CROSS CONNECTION CONTROL
Protecting the Potable Water Supply
Who Needs a backflow device?
Residents are required to install a backflow prevention device on the potable water meter if there is a water well or swimming pool onsite or when reclaimed water is used for irrigation. The City specifies the type of device needed according to the relative contamination hazard.
What is cross-connection?
A cross-connection occurs in a plumbing system when the potable water supply is connected to a non-potable (not fit to drink) source. For the residential customer, sources of non-potable water include swimming pools and irrigation systems fed from a well or reclaimed water. Cross-connection of an unprotected water supply can result in contamination of the water supply.
The water distribution system is designed for the water to flow from the water treatment plant to the
consumer. but wherever a cross-connection exists, and the potable water supply is not protected by a Backflow Prevention Device, backflow may occur due to either backsiphonage or backpressure.
Backsiphonage occurs when the pressure in the distribution system drops, siphoning water from the
consumer's plumbing system into the distribution system. The pressure drop could be caused by a line break or high water withdrawal such as with fire fighting. A cross-connection that may result in backsiphonage would be a garden hose left in a swimming pool or a below the rim water inlet to a tank containing toxic chemicals.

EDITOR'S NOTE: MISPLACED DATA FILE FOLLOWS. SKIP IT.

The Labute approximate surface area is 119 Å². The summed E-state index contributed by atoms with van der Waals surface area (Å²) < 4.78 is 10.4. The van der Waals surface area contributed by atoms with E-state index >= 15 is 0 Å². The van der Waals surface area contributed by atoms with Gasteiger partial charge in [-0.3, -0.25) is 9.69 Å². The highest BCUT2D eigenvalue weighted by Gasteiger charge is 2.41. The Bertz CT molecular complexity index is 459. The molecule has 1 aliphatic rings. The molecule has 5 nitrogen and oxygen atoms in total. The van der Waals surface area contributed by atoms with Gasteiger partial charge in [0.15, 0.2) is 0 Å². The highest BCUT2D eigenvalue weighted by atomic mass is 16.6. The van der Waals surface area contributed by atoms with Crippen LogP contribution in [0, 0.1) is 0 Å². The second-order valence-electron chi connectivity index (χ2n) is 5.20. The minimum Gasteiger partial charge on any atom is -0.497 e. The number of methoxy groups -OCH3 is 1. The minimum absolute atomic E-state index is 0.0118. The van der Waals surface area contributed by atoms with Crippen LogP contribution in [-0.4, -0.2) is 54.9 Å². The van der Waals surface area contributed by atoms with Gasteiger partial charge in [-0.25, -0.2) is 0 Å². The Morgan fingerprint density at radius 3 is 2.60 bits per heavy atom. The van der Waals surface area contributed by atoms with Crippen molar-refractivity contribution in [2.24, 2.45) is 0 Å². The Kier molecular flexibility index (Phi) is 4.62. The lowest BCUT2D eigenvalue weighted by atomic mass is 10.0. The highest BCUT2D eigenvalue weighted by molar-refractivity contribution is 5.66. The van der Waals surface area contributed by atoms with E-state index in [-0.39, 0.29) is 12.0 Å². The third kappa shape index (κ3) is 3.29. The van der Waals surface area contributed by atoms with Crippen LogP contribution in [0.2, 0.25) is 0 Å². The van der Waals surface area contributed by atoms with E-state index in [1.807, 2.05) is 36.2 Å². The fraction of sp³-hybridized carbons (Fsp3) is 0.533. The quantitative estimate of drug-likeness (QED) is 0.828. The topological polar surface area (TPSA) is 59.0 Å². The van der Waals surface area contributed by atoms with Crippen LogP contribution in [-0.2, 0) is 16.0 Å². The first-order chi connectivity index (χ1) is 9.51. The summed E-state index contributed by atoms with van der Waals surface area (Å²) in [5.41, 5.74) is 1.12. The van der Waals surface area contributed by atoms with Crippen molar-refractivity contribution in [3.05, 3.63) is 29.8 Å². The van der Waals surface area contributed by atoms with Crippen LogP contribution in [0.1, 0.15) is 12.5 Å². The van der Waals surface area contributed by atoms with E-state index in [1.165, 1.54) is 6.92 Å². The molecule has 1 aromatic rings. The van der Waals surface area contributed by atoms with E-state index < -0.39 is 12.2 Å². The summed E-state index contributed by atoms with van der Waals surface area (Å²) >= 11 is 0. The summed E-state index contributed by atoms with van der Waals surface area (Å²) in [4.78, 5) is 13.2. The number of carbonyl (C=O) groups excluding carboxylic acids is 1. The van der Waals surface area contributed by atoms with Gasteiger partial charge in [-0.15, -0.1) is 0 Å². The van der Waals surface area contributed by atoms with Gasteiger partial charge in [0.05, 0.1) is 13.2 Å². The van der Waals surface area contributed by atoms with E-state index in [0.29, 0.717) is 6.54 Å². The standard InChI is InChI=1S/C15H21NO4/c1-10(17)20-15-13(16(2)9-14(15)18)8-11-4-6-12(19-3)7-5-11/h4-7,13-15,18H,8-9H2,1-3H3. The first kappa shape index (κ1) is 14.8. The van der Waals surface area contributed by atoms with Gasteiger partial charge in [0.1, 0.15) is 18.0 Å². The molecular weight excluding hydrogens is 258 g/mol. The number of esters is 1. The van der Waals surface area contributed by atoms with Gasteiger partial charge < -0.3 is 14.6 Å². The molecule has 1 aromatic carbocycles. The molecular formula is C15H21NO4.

Backpressure may cause backflow when a potable water system is connected to another system operating at
a higher pressure. When an unprotected water line is attached to the higher pressure system, its contents can be "pumped" back into the potable water system. Cross-connections that may result in backflow due to backpressure include, booster pumps designed without backflow prevention devices and potable water connections to irrigation and other pressure systems
Where are cross-connections found?
Whenever a plumbing system is modified there is potential to create cross-connections. This is especially true when the property is served by an auxiliary water source such as reclaimed water or a well in addition to the potable water supply. Sources of cross-connection include:
1. Laboratory equipment
2. Irrigation sprinkler systems
3. Recirculating water systems
4. Swimming pools
5. Solar heating systems
6. Fire sprinkler systems
7. Hose connections
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